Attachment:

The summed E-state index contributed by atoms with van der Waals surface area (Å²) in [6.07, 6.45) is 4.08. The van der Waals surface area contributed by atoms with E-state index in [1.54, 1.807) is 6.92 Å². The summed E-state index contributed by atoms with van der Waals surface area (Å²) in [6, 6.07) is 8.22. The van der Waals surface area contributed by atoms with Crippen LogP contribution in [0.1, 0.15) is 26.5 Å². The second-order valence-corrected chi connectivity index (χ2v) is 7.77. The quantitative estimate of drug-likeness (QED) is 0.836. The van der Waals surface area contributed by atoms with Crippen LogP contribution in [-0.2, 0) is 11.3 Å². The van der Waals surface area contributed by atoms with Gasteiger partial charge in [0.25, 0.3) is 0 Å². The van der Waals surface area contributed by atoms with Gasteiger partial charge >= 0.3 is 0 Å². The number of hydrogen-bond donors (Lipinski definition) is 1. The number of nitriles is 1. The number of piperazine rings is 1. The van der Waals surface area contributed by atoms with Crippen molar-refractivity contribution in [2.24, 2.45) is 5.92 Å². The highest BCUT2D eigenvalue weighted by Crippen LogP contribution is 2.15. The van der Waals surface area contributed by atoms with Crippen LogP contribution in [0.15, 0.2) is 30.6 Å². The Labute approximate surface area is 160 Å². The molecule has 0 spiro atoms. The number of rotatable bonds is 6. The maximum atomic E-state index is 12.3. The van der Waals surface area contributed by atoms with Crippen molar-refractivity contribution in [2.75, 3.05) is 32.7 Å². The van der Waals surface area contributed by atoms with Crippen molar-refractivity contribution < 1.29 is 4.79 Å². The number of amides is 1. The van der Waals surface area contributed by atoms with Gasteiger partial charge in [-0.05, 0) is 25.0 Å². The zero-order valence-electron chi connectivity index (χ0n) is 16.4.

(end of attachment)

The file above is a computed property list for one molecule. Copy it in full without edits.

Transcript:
The summed E-state index contributed by atoms with van der Waals surface area (Å²) in [6.07, 6.45) is 4.08. The van der Waals surface area contributed by atoms with E-state index in [1.54, 1.807) is 6.92 Å². The summed E-state index contributed by atoms with van der Waals surface area (Å²) in [6, 6.07) is 8.22. The van der Waals surface area contributed by atoms with Crippen LogP contribution in [0.1, 0.15) is 26.5 Å². The second-order valence-corrected chi connectivity index (χ2v) is 7.77. The quantitative estimate of drug-likeness (QED) is 0.836. The van der Waals surface area contributed by atoms with Crippen LogP contribution in [-0.2, 0) is 11.3 Å². The van der Waals surface area contributed by atoms with Gasteiger partial charge in [0.25, 0.3) is 0 Å². The van der Waals surface area contributed by atoms with Gasteiger partial charge >= 0.3 is 0 Å². The number of hydrogen-bond donors (Lipinski definition) is 1. The number of nitriles is 1. The number of piperazine rings is 1. The van der Waals surface area contributed by atoms with Crippen molar-refractivity contribution in [2.24, 2.45) is 5.92 Å². The highest BCUT2D eigenvalue weighted by Crippen LogP contribution is 2.15. The van der Waals surface area contributed by atoms with Crippen LogP contribution in [0.15, 0.2) is 30.6 Å². The Labute approximate surface area is 160 Å². The molecule has 0 spiro atoms. The number of rotatable bonds is 6. The maximum atomic E-state index is 12.3. The van der Waals surface area contributed by atoms with Crippen molar-refractivity contribution in [2.75, 3.05) is 32.7 Å². The van der Waals surface area contributed by atoms with Crippen molar-refractivity contribution < 1.29 is 4.79 Å². The number of amides is 1. The van der Waals surface area contributed by atoms with Gasteiger partial charge in [-0.05, 0) is 25.0 Å². The zero-order valence-electron chi connectivity index (χ0n) is 16.4.